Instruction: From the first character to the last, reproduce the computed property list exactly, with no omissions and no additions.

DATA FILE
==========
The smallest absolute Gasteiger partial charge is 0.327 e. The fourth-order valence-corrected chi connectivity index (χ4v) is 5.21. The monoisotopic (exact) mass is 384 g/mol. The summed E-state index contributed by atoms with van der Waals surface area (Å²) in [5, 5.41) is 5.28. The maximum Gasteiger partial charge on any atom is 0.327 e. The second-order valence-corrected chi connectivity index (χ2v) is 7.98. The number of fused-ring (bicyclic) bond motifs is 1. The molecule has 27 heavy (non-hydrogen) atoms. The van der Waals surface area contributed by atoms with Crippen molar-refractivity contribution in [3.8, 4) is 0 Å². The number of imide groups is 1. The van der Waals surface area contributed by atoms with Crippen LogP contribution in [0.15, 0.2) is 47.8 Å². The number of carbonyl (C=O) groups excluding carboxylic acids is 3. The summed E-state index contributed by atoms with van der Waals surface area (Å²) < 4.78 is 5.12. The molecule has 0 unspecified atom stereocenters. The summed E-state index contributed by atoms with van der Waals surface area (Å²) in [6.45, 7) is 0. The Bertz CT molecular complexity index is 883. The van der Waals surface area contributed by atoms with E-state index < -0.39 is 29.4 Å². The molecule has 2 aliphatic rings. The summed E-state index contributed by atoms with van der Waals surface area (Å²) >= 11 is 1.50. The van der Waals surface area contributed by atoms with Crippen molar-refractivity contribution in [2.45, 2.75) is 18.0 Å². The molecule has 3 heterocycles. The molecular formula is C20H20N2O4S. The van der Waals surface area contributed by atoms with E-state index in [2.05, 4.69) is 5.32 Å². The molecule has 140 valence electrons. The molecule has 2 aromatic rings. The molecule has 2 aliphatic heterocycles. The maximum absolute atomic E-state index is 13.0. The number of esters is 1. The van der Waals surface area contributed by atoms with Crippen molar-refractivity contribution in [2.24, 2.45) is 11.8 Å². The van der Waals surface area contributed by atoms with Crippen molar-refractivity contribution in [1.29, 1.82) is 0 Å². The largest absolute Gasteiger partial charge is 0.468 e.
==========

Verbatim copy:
The smallest absolute Gasteiger partial charge is 0.327 e. The fourth-order valence-corrected chi connectivity index (χ4v) is 5.21. The monoisotopic (exact) mass is 384 g/mol. The summed E-state index contributed by atoms with van der Waals surface area (Å²) in [5, 5.41) is 5.28. The maximum Gasteiger partial charge on any atom is 0.327 e. The second-order valence-corrected chi connectivity index (χ2v) is 7.98. The number of fused-ring (bicyclic) bond motifs is 1. The molecule has 27 heavy (non-hydrogen) atoms. The van der Waals surface area contributed by atoms with Crippen molar-refractivity contribution in [3.8, 4) is 0 Å². The number of imide groups is 1. The van der Waals surface area contributed by atoms with Crippen LogP contribution in [0.15, 0.2) is 47.8 Å². The number of carbonyl (C=O) groups excluding carboxylic acids is 3. The summed E-state index contributed by atoms with van der Waals surface area (Å²) < 4.78 is 5.12. The molecule has 0 unspecified atom stereocenters. The summed E-state index contributed by atoms with van der Waals surface area (Å²) in [6.45, 7) is 0. The Bertz CT molecular complexity index is 883. The van der Waals surface area contributed by atoms with E-state index < -0.39 is 29.4 Å². The molecule has 2 aliphatic rings. The summed E-state index contributed by atoms with van der Waals surface area (Å²) >= 11 is 1.50. The van der Waals surface area contributed by atoms with Crippen molar-refractivity contribution in [2.45, 2.75) is 18.0 Å². The molecule has 3 heterocycles. The molecular formula is C20H20N2O4S. The van der Waals surface area contributed by atoms with E-state index in [2.05, 4.69) is 5.32 Å². The molecule has 140 valence electrons. The molecule has 2 aromatic rings. The molecule has 2 aliphatic heterocycles. The maximum absolute atomic E-state index is 13.0. The number of esters is 1. The van der Waals surface area contributed by atoms with Crippen molar-refractivity contribution in [2.24, 2.45) is 11.8 Å². The van der Waals surface area contributed by atoms with Crippen molar-refractivity contribution in [1.29, 1.82) is 0 Å². The largest absolute Gasteiger partial charge is 0.468 e.